Local drum collective brings West African culture to Vermont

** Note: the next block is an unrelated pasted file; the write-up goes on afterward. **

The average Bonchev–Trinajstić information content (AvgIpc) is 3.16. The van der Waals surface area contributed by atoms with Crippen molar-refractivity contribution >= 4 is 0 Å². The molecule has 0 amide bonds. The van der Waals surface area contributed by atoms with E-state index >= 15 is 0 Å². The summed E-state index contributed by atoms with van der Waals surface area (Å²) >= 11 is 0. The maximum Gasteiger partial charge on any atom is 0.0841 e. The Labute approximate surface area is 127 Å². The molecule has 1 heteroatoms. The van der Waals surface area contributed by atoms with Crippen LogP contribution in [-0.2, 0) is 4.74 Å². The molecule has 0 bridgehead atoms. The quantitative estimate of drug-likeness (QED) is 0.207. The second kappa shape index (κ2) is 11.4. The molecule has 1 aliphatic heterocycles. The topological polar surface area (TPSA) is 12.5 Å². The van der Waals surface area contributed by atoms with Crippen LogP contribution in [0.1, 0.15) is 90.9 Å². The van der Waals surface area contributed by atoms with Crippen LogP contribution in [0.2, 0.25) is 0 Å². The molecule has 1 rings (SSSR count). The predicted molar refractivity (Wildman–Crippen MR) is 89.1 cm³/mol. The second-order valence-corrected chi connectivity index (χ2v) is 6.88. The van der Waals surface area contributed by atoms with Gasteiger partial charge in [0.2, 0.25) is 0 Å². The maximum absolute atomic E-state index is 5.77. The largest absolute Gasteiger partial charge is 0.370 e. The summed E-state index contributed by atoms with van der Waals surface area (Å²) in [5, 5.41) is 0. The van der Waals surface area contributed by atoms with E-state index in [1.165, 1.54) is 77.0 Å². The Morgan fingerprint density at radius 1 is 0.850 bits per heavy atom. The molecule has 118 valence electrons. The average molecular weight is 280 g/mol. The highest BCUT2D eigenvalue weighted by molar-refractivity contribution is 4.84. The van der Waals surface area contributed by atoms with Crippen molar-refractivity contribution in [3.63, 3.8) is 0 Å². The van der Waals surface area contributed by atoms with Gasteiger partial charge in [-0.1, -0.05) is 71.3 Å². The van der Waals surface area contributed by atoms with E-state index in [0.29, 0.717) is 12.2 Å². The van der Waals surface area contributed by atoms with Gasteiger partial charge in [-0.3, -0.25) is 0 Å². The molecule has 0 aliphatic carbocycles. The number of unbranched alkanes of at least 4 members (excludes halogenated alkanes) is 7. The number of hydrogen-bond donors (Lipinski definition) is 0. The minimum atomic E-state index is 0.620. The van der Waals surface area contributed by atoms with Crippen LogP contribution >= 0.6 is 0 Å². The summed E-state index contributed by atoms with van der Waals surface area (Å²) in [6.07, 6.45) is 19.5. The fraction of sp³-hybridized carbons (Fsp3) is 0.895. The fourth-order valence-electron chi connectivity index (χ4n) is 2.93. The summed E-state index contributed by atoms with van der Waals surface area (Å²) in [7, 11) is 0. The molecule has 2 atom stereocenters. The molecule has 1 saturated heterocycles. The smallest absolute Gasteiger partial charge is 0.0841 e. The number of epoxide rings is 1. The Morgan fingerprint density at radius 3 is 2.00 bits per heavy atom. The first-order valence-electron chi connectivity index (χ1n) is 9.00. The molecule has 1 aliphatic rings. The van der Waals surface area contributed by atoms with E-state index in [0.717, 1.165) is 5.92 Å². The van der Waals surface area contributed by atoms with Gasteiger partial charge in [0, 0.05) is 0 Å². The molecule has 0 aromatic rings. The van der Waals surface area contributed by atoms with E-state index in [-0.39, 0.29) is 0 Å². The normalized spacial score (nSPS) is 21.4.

Ethnic West African percussion and color filled Burlington’s City Hall last weekend as part of the West African Drum and Dance Festival.The 15th annual festival, organized by local collective Jeh Kulu, drew people from across the nation between Nov. 5 and 8. In addition to dance and drum classes offered by teachers from Guinea, Senegal, Mali and the Ivory Coast, the public was able to enjoy performances by Jeh Kulu and guests. Jeh Kulu, which means “community” in Bambala, a Mali language, hopes to “raise cultural awareness, create a sense of community and at the same time, have fun,” according to their website. “The idea is to open people’s eyes to difference and to show how sharing cultures can be done,” assistant artistic director Jamaica White said.White, a lifelong dancer, has served as Jeh Kulu’s assistant artistic director for the last 12 years. Originally trained in ballet, she has grown to love the West African dance because of its universal similarities. “Dance is about expressing yourself and connecting with other people,” White said.Jeh Kulu specializes in the many dance and drum styles of West Africa. The different rhythms and dances are used for a wide variety of ceremonies and rites of passage.”Drums are a part of so many different parts of life. There are ceremonies for birth, weddings, the harvest, everything,” musical director Ismael Bangoura said.Like White, Bangoura has been part of Jeh Kulu for 12 years. In his time with the group, the ensemble has developed a powerful way to delve into the vibrant West African culture.”The idea is to share the culture of Africa. This has become easier as we have invitedAfrican guests to perform and teach – it’s totally different now. We have created a group for ourselves and for the culture,” Bangoura said. “I’m proud of the group for sharing culture with everyone.”Jeh Kulu does manage to share culture with the public in a vibrant and exciting way. As Bangoura and about 10 other drummers performed, a collection of dancers learned and displayed Guinean dance steps.The dances were extremely energetic and expressive, with strong arms and powerful stomping. Maria Clinton, a participant from New Hampshire, said that the class was all she had hoped for.”It was a really exciting class. I learned a bunch about dance and had a lot of fun doing it. The steps had a sort of humor, and the energy was great,” she said.Energy and expression are recurring themes of drums, dance and the festival as a whole. The daughter of artistic director White, 9-year-old  Awa has danced since she could walk. She is truly a testament to Jeh Kulu’s goals.”You get energy [from dance],”  Awa said. “And you do it to have fun.” The dances tell stories, and this year’s Jeh Kulu performance was about peace and overcoming war, White said.Her knowledge of the culture, the dances and the stories represents a new generation of culturally conscious Vermonters influenced by of Jeh Kulu.